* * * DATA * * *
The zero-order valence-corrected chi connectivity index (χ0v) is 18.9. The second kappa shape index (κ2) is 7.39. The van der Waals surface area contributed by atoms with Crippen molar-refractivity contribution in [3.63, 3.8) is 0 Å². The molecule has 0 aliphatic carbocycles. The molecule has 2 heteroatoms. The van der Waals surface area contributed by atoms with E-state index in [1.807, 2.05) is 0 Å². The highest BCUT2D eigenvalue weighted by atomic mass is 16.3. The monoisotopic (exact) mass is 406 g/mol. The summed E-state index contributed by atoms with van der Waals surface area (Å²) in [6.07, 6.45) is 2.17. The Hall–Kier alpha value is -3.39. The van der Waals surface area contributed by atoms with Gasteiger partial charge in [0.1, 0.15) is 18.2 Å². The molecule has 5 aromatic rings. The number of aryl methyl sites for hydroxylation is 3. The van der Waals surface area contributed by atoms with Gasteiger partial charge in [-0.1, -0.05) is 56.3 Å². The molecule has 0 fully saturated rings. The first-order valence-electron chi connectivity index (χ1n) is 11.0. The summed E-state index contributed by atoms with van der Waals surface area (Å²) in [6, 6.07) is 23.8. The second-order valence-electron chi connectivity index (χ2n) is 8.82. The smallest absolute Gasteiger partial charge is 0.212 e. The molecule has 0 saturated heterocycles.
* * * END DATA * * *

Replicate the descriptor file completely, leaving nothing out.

The zero-order valence-corrected chi connectivity index (χ0v) is 18.9. The second kappa shape index (κ2) is 7.39. The van der Waals surface area contributed by atoms with Crippen molar-refractivity contribution in [3.63, 3.8) is 0 Å². The molecule has 0 aliphatic carbocycles. The molecule has 2 heteroatoms. The van der Waals surface area contributed by atoms with E-state index in [1.807, 2.05) is 0 Å². The highest BCUT2D eigenvalue weighted by atomic mass is 16.3. The monoisotopic (exact) mass is 406 g/mol. The summed E-state index contributed by atoms with van der Waals surface area (Å²) in [6.07, 6.45) is 2.17. The Hall–Kier alpha value is -3.39. The van der Waals surface area contributed by atoms with Gasteiger partial charge in [0.1, 0.15) is 18.2 Å². The molecule has 5 aromatic rings. The number of aryl methyl sites for hydroxylation is 3. The van der Waals surface area contributed by atoms with Gasteiger partial charge in [-0.1, -0.05) is 56.3 Å². The molecule has 0 fully saturated rings. The first-order valence-electron chi connectivity index (χ1n) is 11.0. The summed E-state index contributed by atoms with van der Waals surface area (Å²) in [6, 6.07) is 23.8. The second-order valence-electron chi connectivity index (χ2n) is 8.82. The smallest absolute Gasteiger partial charge is 0.212 e. The molecule has 0 saturated heterocycles.